“We shared the view that if we could have advance disaster relief framework, or agreement, which enables our forces to be deployed to the Philippines even faster, that would be more meaningful for the future field operations,” Onodera said in a press briefing after meeting with Defense Secretary Voltaire Gazmin.

Onodera made the remark ahead of his visit to areas devastated by super-typhoon “Yolanda” (Haiyan) on Sunday.

About 1,000 Japanese troops and volunteers are in Leyte province, joining relief operations and providing medical services to typhoon victims.

After his visit, Onodera said Japan will decide if its Self-Defense Forces (JSDF), will withdraw from the Philippines by yearend.

“The decision will be made after I see the affected area tomorrow, but according to the force on the site and according to countries that deployed forces, the necessity or need in the site are changing from emergency relief to reconstruction and recovery phase,” he said.

Onodera, however, noted that Japan’s assistance will continue even after the JSDF leaves.

“It will change and shift to the next stage where the government of Japan [will extend] overall support to the Philippines,” he said. (John Roson)

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Japanese Defense Minister Itsunori Onodera on Saturday expressed concern that tension will rise in the West Philippine Sea if China imposes another air defense identification zone (ADIZ) there.

“China’s unilateral action to change the status quo by force or coercive action will bring back tension in this region,” Onodera said in a press briefing after meeting with Defense Secretary Voltaire Gazmin.

Onodera, who is on a two-day visit to the country, made the remark after saying that he’s received reports that China is considering establishing another ADIZ in the West Philippine Sea.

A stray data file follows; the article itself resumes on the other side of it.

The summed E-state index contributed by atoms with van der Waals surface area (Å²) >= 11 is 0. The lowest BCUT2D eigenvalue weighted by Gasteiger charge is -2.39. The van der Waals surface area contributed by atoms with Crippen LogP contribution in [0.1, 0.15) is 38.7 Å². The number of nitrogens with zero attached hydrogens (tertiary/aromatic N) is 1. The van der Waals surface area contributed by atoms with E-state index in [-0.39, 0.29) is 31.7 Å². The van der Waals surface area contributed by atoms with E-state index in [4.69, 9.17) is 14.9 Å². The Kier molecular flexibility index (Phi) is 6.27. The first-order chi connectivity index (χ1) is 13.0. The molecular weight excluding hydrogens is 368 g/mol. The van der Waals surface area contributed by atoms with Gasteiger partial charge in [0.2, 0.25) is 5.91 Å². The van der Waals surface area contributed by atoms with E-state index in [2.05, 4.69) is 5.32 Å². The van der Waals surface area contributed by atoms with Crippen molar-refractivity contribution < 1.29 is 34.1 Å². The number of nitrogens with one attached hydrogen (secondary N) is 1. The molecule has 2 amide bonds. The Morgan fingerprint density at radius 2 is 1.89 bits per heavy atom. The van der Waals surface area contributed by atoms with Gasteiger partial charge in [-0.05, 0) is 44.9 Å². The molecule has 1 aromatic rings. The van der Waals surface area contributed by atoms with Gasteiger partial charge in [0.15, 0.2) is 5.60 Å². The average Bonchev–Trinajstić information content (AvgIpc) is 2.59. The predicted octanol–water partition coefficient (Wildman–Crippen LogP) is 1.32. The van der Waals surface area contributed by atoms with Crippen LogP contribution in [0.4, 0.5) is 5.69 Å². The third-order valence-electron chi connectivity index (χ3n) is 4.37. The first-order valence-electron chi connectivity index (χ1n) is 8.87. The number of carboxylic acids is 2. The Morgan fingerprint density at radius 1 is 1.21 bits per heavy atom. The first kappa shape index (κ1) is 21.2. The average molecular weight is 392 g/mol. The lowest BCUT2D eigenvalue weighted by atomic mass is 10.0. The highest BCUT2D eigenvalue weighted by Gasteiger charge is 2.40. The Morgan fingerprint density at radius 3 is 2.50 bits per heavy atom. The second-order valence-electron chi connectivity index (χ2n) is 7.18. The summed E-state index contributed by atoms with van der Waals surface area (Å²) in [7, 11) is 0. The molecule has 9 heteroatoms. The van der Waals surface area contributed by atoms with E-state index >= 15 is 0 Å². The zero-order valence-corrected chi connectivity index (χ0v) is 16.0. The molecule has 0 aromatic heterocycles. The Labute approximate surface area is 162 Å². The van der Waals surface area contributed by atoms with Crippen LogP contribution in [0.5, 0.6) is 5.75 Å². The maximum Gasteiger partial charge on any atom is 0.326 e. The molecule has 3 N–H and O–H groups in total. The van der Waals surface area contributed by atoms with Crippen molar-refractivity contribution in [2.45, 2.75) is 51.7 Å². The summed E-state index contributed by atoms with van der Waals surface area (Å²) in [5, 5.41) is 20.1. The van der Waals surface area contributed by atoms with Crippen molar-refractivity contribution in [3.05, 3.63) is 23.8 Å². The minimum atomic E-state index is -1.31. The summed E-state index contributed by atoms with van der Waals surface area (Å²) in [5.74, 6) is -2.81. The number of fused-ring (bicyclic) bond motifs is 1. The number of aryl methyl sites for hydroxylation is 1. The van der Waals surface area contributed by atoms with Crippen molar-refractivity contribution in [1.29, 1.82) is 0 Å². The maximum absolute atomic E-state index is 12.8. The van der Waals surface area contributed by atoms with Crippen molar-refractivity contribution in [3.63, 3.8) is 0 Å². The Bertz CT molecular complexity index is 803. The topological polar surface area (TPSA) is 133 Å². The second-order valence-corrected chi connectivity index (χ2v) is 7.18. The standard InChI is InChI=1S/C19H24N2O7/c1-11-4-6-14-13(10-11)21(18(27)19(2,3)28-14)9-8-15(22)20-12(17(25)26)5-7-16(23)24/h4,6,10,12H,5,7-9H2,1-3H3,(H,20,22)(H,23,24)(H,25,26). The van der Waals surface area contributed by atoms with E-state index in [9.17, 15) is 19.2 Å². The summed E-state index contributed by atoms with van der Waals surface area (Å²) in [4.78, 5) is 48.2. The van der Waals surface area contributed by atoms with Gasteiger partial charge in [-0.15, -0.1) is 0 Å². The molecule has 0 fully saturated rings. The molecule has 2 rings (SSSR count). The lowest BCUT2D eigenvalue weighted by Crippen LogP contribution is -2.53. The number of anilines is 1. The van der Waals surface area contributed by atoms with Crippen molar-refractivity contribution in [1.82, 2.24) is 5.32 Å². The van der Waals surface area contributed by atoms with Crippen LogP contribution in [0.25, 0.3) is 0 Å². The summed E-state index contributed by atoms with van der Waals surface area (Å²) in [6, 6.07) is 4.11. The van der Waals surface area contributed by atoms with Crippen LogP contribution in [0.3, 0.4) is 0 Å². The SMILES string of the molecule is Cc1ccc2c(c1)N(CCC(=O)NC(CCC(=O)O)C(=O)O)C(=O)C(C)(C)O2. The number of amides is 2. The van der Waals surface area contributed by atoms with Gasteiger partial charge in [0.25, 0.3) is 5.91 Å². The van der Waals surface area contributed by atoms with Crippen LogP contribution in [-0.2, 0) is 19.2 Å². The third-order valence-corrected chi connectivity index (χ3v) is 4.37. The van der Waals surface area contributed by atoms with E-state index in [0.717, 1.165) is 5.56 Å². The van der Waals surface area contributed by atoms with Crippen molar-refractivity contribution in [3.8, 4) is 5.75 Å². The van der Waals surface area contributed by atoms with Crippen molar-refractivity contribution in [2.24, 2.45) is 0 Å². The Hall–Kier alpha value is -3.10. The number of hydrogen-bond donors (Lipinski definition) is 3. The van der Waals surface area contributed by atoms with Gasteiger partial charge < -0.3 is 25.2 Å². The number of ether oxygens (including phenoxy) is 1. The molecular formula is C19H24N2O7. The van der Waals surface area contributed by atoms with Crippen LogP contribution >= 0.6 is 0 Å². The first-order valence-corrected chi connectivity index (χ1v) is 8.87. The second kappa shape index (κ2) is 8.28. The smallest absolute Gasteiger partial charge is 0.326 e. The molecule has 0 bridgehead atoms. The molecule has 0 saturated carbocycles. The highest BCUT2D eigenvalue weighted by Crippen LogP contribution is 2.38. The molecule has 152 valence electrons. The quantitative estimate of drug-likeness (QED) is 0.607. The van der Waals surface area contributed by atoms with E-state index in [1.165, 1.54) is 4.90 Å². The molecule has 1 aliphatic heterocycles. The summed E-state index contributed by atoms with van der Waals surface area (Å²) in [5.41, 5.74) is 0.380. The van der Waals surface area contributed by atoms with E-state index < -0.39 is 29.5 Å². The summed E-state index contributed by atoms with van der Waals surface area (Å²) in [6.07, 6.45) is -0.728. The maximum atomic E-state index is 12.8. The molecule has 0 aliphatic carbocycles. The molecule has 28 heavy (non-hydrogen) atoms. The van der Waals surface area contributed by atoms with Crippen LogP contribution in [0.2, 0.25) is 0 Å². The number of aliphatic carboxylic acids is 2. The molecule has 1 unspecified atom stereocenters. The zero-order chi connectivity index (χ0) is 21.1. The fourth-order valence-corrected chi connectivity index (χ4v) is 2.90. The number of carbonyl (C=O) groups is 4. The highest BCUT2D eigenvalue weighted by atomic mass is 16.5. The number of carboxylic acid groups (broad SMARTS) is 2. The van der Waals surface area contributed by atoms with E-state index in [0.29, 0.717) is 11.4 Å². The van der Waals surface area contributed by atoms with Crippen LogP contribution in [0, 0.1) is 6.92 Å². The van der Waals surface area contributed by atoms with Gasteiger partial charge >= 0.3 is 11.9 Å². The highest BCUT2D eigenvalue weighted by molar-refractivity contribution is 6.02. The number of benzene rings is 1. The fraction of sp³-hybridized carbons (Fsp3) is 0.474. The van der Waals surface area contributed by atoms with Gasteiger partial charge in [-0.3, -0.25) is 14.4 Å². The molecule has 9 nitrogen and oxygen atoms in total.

Onodera said he told Gazmin that Japan and the US have been “firmly and calmly” continuing patrols and surveillance in the East China Sea even after China put up an ADIZ.

The Chinese government imposed last month an ADIZ over the East China Sea, covering a group of islets claimed by both China and Japan.

China demands that all countries with aircraft passing through the zone submit flight plans, or face “defensive measures.”

“This significantly violates the spirit of the international treaty of ICAO (International Civil Aviation Organization),” Onodera said.

The islets, called Senkaku by Japan and Diaoyu by China, have been at the center of the two countries’ territorial dispute for decades. They are presently under Japan’s administrative control.

China and the Philippines have a similar dispute in the West Philippine Sea, where the Spratly Islands are located.

The Spratlys, a group of islands and shoals sitting on top of what is believed to be a huge oil and gas deposit, are manned by military forces of the two countries and other claimants like Vietnam and Taiwan. (John Roson)